Archive for the ‘Midnight Llama’ Category

Here are the recordings from the Hepworth concert. I’m only posting my pieces her because .. well, it’s my blog. If you want to see the rest then head over to the YouTube channel. For complex reasons the YouTube channel does not include Leaving Rome – but this blog post does. That’s life.

I’ll present the three pieces of mine in a semi-random order.

First is Wrong Way Home which is a solo piece that I premiered at the “A Whispered Shout” concert in Croydon. Technically this went better than the first performance as the Max for Live patches worked correctly this time. My playing is slightly rushed on this version though so it’s shorter than I’d have liked but I generally I think it came out rather well. The video is slightly blurry as I’ve enlarged it from the original (non-HD) recording so you’re not mostly staring at the rows of seats in front of the camera 🙂

Second is Market Hill which I wrote for mezzo soprano Dorothy Taylor and a static backing track that I prepared. The sounds are based on wind noises and church bells recorded on Market Hill in the town of Hedon where I grew up. Dorothy did a wonderful performance of this piece that I’m immensely pleased with. There’s no video only audio, but there’s not much to see unless you want to watch a classically-trained singer eating an SM58. The truth of the matter is that I filled the camera SD card with Leaving Rome and the other pieces.

Lastly is Leaving Rome which I have labelled a ‘Talking Opera’ because the only words in it are spoken; there is a singer but she just sings syllables taken from the text – which is by Juvenal. I have mixed emotions about this piece. I started it two years ago now and my style and abilities have developed quite a lot since then. If I was to do this piece again I very much doubt it would turn out like it has here. Having said that, there are parts of the music that I still like and think really work, but there are also bits where I cringe and go “what was I thinking!?“. Karen Kirkup’s acting and staging rescue a lot of the substandard music – they give you something more interesting to concentrate on. And that’s the intention to some extent, it’s a music-theatre piece that you’re supposed to watch – a sound-only recording would be pointless.

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It seems ages since we did a Midnight Llama concert. Actually, it is ages since we did a Midnight Llama concert – December 2011 was that last one, in Colchester. This time we are playing much closer to home, at the fabulous Hepworth Gallery in Wakefield on 25th September. Yes, it’s a Wednesday.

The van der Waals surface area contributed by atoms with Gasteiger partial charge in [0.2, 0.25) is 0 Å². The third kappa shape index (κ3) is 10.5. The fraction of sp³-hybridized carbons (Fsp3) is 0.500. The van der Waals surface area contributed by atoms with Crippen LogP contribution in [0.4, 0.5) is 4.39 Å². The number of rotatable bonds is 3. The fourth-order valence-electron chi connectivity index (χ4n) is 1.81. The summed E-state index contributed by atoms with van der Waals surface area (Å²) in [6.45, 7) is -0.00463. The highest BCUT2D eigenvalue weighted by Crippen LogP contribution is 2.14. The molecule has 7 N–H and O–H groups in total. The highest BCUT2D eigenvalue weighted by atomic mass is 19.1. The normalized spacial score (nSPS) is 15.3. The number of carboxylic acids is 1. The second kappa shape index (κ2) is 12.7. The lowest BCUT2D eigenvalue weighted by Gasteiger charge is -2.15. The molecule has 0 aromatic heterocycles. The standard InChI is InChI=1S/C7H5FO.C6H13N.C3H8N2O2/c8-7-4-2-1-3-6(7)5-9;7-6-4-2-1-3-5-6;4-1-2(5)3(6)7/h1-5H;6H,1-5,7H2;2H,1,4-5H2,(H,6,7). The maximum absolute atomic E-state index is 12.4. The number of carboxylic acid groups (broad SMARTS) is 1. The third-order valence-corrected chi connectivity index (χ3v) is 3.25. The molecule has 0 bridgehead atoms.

The concert is part of Artwalk, a great idea where various venues around the city are open providing free art of all kinds, including music, obviously. We’ll be playing 3 sets of around 35-40 minutes each at 5pm, 6pm and 7pm.

The programme includes a variety of pieces. The first set includes premieres by Laurence Rose, Karen Kirkup, Elaine Levene, then I will be reprising my piece “Wrong Way Home”, first performed at A Whispered Shout.

The second set is dominated by my 35 minute ‘talking opera’ Leaving Rome – for the full ensemble, followed by a piece I wrote for Mezzo-Soprano and electronics called Market Hill. Both are premieres.

The final part will be a single piece, Visual Song. This is the long piece from our 2012 album “See“, which is a structured improvised piece based on a drawing by New York artist Rosaire Appel.

I will be taking a video camera to the concert so I hope I will get some results suitable for posting here afterwards. But being there in person would be much better, of course!

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The Midnight Llama album is finished!

As I mentioned before this was quite a large project for me, not only playing on most of the tracks but engineering at the time and also having to do the mixing afterwards too.

The fun one to mix was “Short”. Partly because I wasn’t playing on this track but also because I was adding effects to the voice. The effects to use were decided in advance at rehearsals so I had a good idea what was going to happen. In fact I added few more effects to the start to make it seem more consistent with the ethereal feel of the rest. The piece is performable live with vocal effects but I was mainly trying to save time, effort and energy on the recording day.

The two long, full ensemble tracks took a long time to get right, not just getting the sounds coming out as I wanted them but managing the balance and – to be quite honest – fixing some less than stellar playing in places. The original recording was done in a very limited time and the long piece “Visual Song” was recorded in a single take – so that’s our excuse! Karen Kirkup came over to help me with some of the musical decisions I had to make, which was very helpful so I didn’t feel I was taking decisions on behalf of the whole band. I recorded a few small overdubs in my studio and added some synthesizer playing to add extra life and improve some places, I also added some field recordings to “Visual Song” We did originally plan for a one or two of these but I actually added three as it seemed to make sense.

I’m pretty pleased with the results, there are things I have learned and will do differently next time but generally I think a good job was done. I don’t know when we’ll do another, it depends what sort of interesting projects come along. And next year we actually want to play some more gigs!

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This week I went in to the studio (well, actually a church hall) to record an album with Midnight Llama – my contemporary music band. There are four tracks on this album, all interpretations of drawings & paintings by New York artist Rosaire Appel. As such they are largely improvised, but we spent a lot of time in rehearsal discussing the interpretation and structure of the pieces so, while each recording is still a capture of one performance, it is not really a free improvisation. I prefer this way of working for something that is to be captured or performed in public. While I put improvisations up on soundcloud I generally don’t regard them as ‘pieces’ and don’t give them names – these recordings do have names and they are pieces … in our opinion. Another performance might not be identical to the recording but it would be substantially similar in sound, and identical in structure.